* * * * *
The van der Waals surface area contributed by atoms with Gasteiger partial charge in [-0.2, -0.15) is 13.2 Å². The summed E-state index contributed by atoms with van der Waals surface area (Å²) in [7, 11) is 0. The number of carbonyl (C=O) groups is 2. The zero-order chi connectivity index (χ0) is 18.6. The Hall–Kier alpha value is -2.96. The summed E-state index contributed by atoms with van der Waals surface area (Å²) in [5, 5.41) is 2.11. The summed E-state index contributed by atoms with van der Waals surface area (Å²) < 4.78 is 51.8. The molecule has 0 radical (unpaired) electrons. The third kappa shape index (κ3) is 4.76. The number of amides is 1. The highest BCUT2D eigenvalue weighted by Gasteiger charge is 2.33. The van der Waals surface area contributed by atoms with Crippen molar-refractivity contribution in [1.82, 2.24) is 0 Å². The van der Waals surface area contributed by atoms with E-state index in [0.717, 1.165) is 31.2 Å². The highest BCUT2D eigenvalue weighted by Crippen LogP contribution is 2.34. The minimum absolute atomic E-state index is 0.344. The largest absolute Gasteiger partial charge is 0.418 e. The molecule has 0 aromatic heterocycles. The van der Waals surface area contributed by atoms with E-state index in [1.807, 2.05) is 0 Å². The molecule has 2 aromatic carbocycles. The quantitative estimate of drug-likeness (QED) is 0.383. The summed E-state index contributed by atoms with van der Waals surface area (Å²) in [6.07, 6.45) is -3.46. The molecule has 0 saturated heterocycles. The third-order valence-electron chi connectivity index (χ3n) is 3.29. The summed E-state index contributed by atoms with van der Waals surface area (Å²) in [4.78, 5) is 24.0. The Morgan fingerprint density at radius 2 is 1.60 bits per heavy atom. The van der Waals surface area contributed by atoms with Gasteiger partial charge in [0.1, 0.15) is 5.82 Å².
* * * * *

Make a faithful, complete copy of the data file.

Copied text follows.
The van der Waals surface area contributed by atoms with Gasteiger partial charge in [-0.2, -0.15) is 13.2 Å². The summed E-state index contributed by atoms with van der Waals surface area (Å²) in [7, 11) is 0. The number of carbonyl (C=O) groups is 2. The zero-order chi connectivity index (χ0) is 18.6. The Hall–Kier alpha value is -2.96. The summed E-state index contributed by atoms with van der Waals surface area (Å²) in [5, 5.41) is 2.11. The summed E-state index contributed by atoms with van der Waals surface area (Å²) < 4.78 is 51.8. The molecule has 0 radical (unpaired) electrons. The third kappa shape index (κ3) is 4.76. The number of amides is 1. The highest BCUT2D eigenvalue weighted by Gasteiger charge is 2.33. The van der Waals surface area contributed by atoms with Crippen molar-refractivity contribution in [1.82, 2.24) is 0 Å². The van der Waals surface area contributed by atoms with E-state index in [0.717, 1.165) is 31.2 Å². The highest BCUT2D eigenvalue weighted by Crippen LogP contribution is 2.34. The minimum absolute atomic E-state index is 0.344. The largest absolute Gasteiger partial charge is 0.418 e. The molecule has 0 aromatic heterocycles. The van der Waals surface area contributed by atoms with E-state index in [1.807, 2.05) is 0 Å². The molecule has 2 aromatic carbocycles. The quantitative estimate of drug-likeness (QED) is 0.383. The summed E-state index contributed by atoms with van der Waals surface area (Å²) in [6.07, 6.45) is -3.46. The molecule has 0 saturated heterocycles. The third-order valence-electron chi connectivity index (χ3n) is 3.29. The summed E-state index contributed by atoms with van der Waals surface area (Å²) in [4.78, 5) is 24.0. The Morgan fingerprint density at radius 2 is 1.60 bits per heavy atom. The van der Waals surface area contributed by atoms with Gasteiger partial charge in [0.1, 0.15) is 5.82 Å².